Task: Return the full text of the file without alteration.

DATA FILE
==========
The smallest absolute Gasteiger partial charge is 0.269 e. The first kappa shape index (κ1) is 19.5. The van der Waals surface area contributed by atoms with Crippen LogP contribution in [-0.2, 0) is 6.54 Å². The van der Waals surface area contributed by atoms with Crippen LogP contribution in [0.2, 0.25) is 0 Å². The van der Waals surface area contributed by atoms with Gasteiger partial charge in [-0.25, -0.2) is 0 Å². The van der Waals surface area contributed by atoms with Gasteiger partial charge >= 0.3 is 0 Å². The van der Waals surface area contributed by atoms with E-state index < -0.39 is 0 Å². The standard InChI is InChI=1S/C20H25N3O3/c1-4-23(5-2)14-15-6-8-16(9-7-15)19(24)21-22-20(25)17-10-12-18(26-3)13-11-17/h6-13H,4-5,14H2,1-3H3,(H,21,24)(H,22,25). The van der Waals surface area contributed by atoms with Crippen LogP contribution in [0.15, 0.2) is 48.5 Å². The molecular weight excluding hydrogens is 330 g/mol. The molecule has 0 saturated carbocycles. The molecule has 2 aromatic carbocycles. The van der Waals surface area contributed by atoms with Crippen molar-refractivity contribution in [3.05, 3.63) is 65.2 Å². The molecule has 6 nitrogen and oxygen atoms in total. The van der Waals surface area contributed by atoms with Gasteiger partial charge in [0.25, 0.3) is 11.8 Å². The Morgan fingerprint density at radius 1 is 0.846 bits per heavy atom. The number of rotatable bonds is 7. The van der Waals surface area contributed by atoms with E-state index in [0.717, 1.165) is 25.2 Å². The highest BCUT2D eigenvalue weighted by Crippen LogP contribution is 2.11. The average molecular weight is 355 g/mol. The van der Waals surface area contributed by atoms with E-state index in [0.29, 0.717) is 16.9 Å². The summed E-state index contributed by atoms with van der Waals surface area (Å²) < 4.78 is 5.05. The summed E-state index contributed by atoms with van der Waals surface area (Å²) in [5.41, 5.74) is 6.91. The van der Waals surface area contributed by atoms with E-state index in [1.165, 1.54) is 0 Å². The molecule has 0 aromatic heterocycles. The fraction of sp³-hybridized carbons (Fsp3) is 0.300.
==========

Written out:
The smallest absolute Gasteiger partial charge is 0.269 e. The first kappa shape index (κ1) is 19.5. The van der Waals surface area contributed by atoms with Crippen LogP contribution in [-0.2, 0) is 6.54 Å². The van der Waals surface area contributed by atoms with Crippen LogP contribution in [0.2, 0.25) is 0 Å². The van der Waals surface area contributed by atoms with Gasteiger partial charge in [-0.25, -0.2) is 0 Å². The van der Waals surface area contributed by atoms with Gasteiger partial charge >= 0.3 is 0 Å². The van der Waals surface area contributed by atoms with E-state index < -0.39 is 0 Å². The standard InChI is InChI=1S/C20H25N3O3/c1-4-23(5-2)14-15-6-8-16(9-7-15)19(24)21-22-20(25)17-10-12-18(26-3)13-11-17/h6-13H,4-5,14H2,1-3H3,(H,21,24)(H,22,25). The van der Waals surface area contributed by atoms with Crippen LogP contribution in [0.15, 0.2) is 48.5 Å². The molecular weight excluding hydrogens is 330 g/mol. The molecule has 0 saturated carbocycles. The molecule has 2 aromatic carbocycles. The van der Waals surface area contributed by atoms with Crippen molar-refractivity contribution in [3.05, 3.63) is 65.2 Å². The molecule has 6 nitrogen and oxygen atoms in total. The van der Waals surface area contributed by atoms with Gasteiger partial charge in [0.25, 0.3) is 11.8 Å². The Morgan fingerprint density at radius 1 is 0.846 bits per heavy atom. The number of rotatable bonds is 7. The van der Waals surface area contributed by atoms with E-state index in [0.717, 1.165) is 25.2 Å². The highest BCUT2D eigenvalue weighted by Crippen LogP contribution is 2.11. The average molecular weight is 355 g/mol. The van der Waals surface area contributed by atoms with E-state index in [0.29, 0.717) is 16.9 Å². The summed E-state index contributed by atoms with van der Waals surface area (Å²) < 4.78 is 5.05. The summed E-state index contributed by atoms with van der Waals surface area (Å²) in [5.41, 5.74) is 6.91. The van der Waals surface area contributed by atoms with E-state index in [1.165, 1.54) is 0 Å². The molecule has 0 aromatic heterocycles. The fraction of sp³-hybridized carbons (Fsp3) is 0.300.